I took Latin in high school to satisfy my foreign language requirement, choosing it because I was interested in mythology taught in the class. I found the stories fascinating. One thing we learned about was haruspicy (huh-ruhs-puh-see).
Haruspicy (huh-ruhs-puh-see) is the inspection of the internal organs of a sacrificed animal, often a sheep, in an effort to know the future (the picture above is of a haruspexer’s diagram of a sheep’s liver). It was a common practice throughout the ancient world. The inspection was performed by an expert, called a haruspex (huh-ruhs-peks). Before going to war or making major political decisions, leaders would determine the best course of action by hiring a haruspex to inspect the liver of a sacrificed animal. It was from this practice the term “sacrificial lamb” came to be.
The haruspex was afforded deference as an expert. If a recommended action did not turn out well, the haruspex could always find some reason his employer offended the gods and caused the prophecy to be wrong. As a result, the haruspex suffered no consequence for an incorrect prophecy. The king, however, might have lost his life. We laugh at haruspicy now and wonder how humans could be so silly.
Right now, many investors are more aware of how uncertain the future is. They are concerned about the economy and whether or not we are in a recession or heading towards one. This uncertainty about the future has brought out the modern day haruspexes, those willing to pontificate on the economy and the ultimate impact on stock prices. Predictions are clogging the airwaves and saturating the press. Like the ancients, we want to know the future and listen on to anyone claiming to be able to divine it. Sheep much prefer our current manner of trying to determine the future!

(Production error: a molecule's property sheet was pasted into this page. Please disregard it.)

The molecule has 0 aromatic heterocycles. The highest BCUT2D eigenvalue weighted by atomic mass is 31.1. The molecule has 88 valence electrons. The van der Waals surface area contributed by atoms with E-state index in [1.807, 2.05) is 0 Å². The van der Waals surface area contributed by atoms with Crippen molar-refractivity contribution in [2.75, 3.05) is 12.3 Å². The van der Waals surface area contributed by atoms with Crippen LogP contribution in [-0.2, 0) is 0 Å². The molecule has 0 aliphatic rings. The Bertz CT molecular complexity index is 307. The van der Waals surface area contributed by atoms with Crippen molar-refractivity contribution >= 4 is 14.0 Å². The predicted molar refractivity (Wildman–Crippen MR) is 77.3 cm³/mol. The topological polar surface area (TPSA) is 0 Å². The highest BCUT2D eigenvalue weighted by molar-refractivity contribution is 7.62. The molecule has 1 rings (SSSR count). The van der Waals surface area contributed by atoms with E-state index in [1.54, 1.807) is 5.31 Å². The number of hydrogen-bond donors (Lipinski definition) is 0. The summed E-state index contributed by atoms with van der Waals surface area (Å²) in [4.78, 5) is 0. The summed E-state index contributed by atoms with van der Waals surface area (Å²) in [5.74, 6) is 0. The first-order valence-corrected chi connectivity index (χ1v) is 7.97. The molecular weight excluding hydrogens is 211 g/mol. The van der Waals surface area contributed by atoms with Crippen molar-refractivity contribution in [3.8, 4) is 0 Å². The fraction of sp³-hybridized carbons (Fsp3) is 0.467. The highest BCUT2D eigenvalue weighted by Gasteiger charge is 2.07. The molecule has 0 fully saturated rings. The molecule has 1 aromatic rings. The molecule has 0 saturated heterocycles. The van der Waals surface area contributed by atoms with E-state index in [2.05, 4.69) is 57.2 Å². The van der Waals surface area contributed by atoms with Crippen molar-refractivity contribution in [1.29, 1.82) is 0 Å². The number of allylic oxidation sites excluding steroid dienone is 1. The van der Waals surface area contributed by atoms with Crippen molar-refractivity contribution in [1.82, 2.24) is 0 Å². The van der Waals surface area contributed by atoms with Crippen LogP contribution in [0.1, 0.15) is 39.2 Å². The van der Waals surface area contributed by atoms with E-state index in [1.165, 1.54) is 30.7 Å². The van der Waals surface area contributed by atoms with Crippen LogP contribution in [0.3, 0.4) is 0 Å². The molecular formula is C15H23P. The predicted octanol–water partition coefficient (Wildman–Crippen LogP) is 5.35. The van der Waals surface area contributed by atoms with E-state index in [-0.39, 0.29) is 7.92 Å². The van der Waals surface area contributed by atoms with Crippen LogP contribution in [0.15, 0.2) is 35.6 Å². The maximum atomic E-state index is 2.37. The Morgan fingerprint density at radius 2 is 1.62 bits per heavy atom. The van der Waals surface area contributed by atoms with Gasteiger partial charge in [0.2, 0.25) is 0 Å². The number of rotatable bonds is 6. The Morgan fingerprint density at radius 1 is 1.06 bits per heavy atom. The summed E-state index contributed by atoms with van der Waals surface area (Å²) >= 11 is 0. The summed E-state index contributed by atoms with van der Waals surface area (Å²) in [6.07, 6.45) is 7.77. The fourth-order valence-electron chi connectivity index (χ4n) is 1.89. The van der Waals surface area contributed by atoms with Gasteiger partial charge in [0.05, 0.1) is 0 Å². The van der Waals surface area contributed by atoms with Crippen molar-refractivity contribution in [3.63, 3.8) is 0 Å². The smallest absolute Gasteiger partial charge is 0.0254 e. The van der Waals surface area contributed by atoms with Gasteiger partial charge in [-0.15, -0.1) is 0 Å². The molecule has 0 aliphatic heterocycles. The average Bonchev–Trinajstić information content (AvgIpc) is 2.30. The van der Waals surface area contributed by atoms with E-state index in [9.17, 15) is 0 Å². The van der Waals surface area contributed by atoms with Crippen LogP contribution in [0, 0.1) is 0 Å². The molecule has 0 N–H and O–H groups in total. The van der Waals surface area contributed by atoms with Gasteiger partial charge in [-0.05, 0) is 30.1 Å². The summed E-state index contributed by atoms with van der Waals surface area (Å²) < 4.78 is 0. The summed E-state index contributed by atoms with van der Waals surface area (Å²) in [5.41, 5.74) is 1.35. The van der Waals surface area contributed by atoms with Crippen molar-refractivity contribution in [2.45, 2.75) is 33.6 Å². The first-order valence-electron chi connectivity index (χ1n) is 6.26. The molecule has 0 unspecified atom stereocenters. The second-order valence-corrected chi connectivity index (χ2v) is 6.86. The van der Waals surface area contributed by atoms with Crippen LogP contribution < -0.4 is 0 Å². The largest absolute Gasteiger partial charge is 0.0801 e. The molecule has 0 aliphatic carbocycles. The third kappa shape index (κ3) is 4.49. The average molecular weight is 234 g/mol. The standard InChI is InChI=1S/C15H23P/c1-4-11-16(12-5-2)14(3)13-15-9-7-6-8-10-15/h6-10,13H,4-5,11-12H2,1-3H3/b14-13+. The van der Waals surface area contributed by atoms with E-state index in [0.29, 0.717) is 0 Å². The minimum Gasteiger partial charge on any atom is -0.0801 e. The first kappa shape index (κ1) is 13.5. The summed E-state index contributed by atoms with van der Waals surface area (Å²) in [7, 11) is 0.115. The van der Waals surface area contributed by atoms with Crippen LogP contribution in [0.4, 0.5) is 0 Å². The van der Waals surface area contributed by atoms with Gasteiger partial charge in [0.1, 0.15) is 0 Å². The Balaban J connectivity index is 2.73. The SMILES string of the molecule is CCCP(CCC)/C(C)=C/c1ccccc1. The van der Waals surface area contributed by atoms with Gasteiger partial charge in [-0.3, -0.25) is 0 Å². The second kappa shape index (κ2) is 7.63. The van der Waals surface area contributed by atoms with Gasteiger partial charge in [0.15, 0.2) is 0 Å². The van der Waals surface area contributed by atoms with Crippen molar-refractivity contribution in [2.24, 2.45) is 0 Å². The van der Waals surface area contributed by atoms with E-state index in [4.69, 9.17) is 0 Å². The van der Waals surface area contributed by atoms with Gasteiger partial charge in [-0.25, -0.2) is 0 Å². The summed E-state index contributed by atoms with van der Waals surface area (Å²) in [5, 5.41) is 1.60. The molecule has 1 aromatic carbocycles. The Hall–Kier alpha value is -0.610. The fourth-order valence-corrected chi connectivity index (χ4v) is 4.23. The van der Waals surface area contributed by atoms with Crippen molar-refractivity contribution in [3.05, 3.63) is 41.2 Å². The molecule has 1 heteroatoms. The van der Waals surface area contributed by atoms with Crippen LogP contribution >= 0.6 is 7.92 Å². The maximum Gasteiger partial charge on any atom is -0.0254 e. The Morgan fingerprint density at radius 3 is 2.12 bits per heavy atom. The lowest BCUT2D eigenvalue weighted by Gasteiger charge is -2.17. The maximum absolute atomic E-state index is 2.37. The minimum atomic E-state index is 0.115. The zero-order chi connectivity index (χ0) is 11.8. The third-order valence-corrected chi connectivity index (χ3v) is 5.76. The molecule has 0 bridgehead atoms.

But how is it so different from our listening to pundit predicts about the stock market or economy? If economists had insights into where the stock market is going to go, wouldn’t they be wealthy? Who is the richest economist you can think of? I can’t think of one either. And yet they continue to get airtime.
What consequence do they suffer if they are wrong? But if you listen to their incorrect prophecy, your financial security could be hurt.
Jay and I don’t listen to or make economy forecasts, as forecasting might negatively impact our decision making. We prefer profits to pundits. Investors will profit as people continue to do Google searches, shop on Amazon, and ship by rail (Berkshire Hathaway own the largest railroad in the U.S.). By focusing on your portfolio businesses, you can make clearer decisions.
If you or someone you care about is feeling concerned, call us at 772-320-9658. We can help make sure you are not the modern-day haruspex’ sacrificial lambs!
Thank you and have a great day.
“Pundits forecast not because they know, but because they are asked.”
– John Kenneth Galbraith